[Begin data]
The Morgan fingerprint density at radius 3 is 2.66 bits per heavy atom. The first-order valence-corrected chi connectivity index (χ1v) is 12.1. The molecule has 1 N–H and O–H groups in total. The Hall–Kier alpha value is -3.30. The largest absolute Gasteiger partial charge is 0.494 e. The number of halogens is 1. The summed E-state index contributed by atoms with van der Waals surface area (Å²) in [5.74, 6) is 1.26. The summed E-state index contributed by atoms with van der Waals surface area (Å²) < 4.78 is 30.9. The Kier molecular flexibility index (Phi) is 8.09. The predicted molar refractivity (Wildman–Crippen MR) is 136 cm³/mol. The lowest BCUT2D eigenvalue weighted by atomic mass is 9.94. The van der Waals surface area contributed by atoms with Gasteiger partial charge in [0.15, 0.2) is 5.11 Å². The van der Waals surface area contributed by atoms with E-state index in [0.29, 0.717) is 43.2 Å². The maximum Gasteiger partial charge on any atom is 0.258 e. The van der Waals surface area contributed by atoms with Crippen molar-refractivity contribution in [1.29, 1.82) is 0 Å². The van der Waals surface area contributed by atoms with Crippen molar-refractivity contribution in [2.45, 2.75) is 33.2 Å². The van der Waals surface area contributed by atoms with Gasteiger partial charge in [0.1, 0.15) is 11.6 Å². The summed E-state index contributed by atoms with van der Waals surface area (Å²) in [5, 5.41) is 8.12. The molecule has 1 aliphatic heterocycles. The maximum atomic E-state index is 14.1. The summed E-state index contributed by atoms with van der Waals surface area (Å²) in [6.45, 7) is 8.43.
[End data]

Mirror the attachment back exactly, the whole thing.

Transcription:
The Morgan fingerprint density at radius 3 is 2.66 bits per heavy atom. The first-order valence-corrected chi connectivity index (χ1v) is 12.1. The molecule has 1 N–H and O–H groups in total. The Hall–Kier alpha value is -3.30. The largest absolute Gasteiger partial charge is 0.494 e. The number of halogens is 1. The summed E-state index contributed by atoms with van der Waals surface area (Å²) in [5.74, 6) is 1.26. The summed E-state index contributed by atoms with van der Waals surface area (Å²) < 4.78 is 30.9. The Kier molecular flexibility index (Phi) is 8.09. The predicted molar refractivity (Wildman–Crippen MR) is 136 cm³/mol. The lowest BCUT2D eigenvalue weighted by atomic mass is 9.94. The van der Waals surface area contributed by atoms with Gasteiger partial charge in [0.15, 0.2) is 5.11 Å². The van der Waals surface area contributed by atoms with E-state index in [0.29, 0.717) is 43.2 Å². The maximum Gasteiger partial charge on any atom is 0.258 e. The van der Waals surface area contributed by atoms with Crippen molar-refractivity contribution in [1.29, 1.82) is 0 Å². The van der Waals surface area contributed by atoms with Crippen molar-refractivity contribution in [2.45, 2.75) is 33.2 Å². The van der Waals surface area contributed by atoms with Gasteiger partial charge in [0.1, 0.15) is 11.6 Å². The summed E-state index contributed by atoms with van der Waals surface area (Å²) in [5, 5.41) is 8.12. The molecule has 1 aliphatic heterocycles. The maximum atomic E-state index is 14.1. The summed E-state index contributed by atoms with van der Waals surface area (Å²) in [6.45, 7) is 8.43.